Eastern Morning Wheatear

Eastern Morning Wheatear

Eastern Morning Wheatear

Eastern Morning Wheatear

White-crowned Wheatear

White-crowned Wheatear

White-crowned Wheatear

White-crowned Wheatear

26 January 2022

Sisra Well – Sakaka

Sisra Well is located in the northern end of the city about 200 metres from Za’abal Castle and dates back to the Nabataean Period (First century BC until the end of the first century AD). The well is dug in sandstone, is oval in shape and is about 15 metres deep and nine by eight metres across and has a hole in the eastern side that was used to irrigate the surrounding farms. The well currently has no water in it. It is made of stones in its top with a wide hole and engraved staircase reaching the bottom of the well and there is also a tunnel at the eastern side in the bottom of the well, which is feeding the farms with water that are located in the lower areas about three kilometers away from the city. Sisra Well is considered as one of the most significant antiquities in the region and took its name from the Kanaani military commander, Sisra who fought the Jews in Palestine as the commander of Kanaani army. His name is mentioned in Torah and Christian holy books as a Jew. Some people connect name of Sisrah to the name Cesar as an English translation to the name of Cesar in the western culture.

24 January 2022

A few winter birds - Dhahran Lake

Whilst walking around the lake in Dhahran 20 January I spent some time looking in the relatively newly planted scrubby area. It was full of Bluethroats but is normally the case they were flighty and shy and no photos were obtained this time. The various grasses planted here are very attractive to Indian Silverbills and a small group has been around most of the year but now seems to have increased in numbers to well over twenty individuals. Tawny Pipits were running around on the rough ground along with Crested Larks with a Daurian Shrike, Great Grey Shrike and a Caspian Stonechat also seen perched up on the shrubs and grasses. The pond itself held a few Western Great Egrets, 50+ Western Cattle Egrets, 20 Mallard, one Eurasian Teal, three Ferruginous Duck and 50+ Great Cormorants including a few juveniles. A single Gull-billed Tern and ten Common Black-headed Gull were present along with 23 Little Grebe.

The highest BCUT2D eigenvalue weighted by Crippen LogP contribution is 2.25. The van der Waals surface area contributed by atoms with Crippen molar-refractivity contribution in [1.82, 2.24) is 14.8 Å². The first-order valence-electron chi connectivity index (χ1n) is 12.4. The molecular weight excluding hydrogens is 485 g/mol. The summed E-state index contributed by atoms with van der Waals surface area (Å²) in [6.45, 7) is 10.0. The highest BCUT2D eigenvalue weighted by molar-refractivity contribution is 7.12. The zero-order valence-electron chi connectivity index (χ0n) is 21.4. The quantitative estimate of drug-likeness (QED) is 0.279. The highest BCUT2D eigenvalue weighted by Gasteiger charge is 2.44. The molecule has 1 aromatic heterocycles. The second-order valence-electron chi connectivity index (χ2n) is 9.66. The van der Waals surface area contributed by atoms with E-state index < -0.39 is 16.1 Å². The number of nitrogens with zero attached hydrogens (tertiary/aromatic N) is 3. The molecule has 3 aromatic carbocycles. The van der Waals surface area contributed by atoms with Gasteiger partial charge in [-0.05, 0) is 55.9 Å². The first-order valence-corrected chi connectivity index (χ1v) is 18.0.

Siberian Stonechat

Siberian Stonechat

Western Great Egret

Indian Silverbill

22 January 2022


Shuwaihtiyeh centre is located along the banks of Shuwaihtiyeh valley. The area was inhabited from the Stone Age dating back 130,000 to 100,000 years ago. It has various interesting sites including the old village, and the Shuwaihtiyeh tree, an ancient Tamarix tree, dating back to 1941. This type of tree was used for ceilings in the old village. It also holds one of the oldest, human inhabited archaeological sites in the Kingdom, which was fenced off and closed when we visited. Field studies have revealed 15 settlements and 2000 stone tools including knifes, hammer stones and arrowheads have been found. Various examples of Rock Art (petroglyphs) can be found on the hills surrounding the area, including depictions of Camel, Ibex and hunting scenes as well as inscriptions.

20 January 2022

Caspian Gulls – Sharma Beach

Whilst birding Sharma Beach in December I came across a small number or large White-headed Gulls. I was looking to see if I could find Yellow-legged Gull that had been recorded in this area previously but was only able to identify Caspian Gulls. The photos below show four different birds from top to bottom as follows: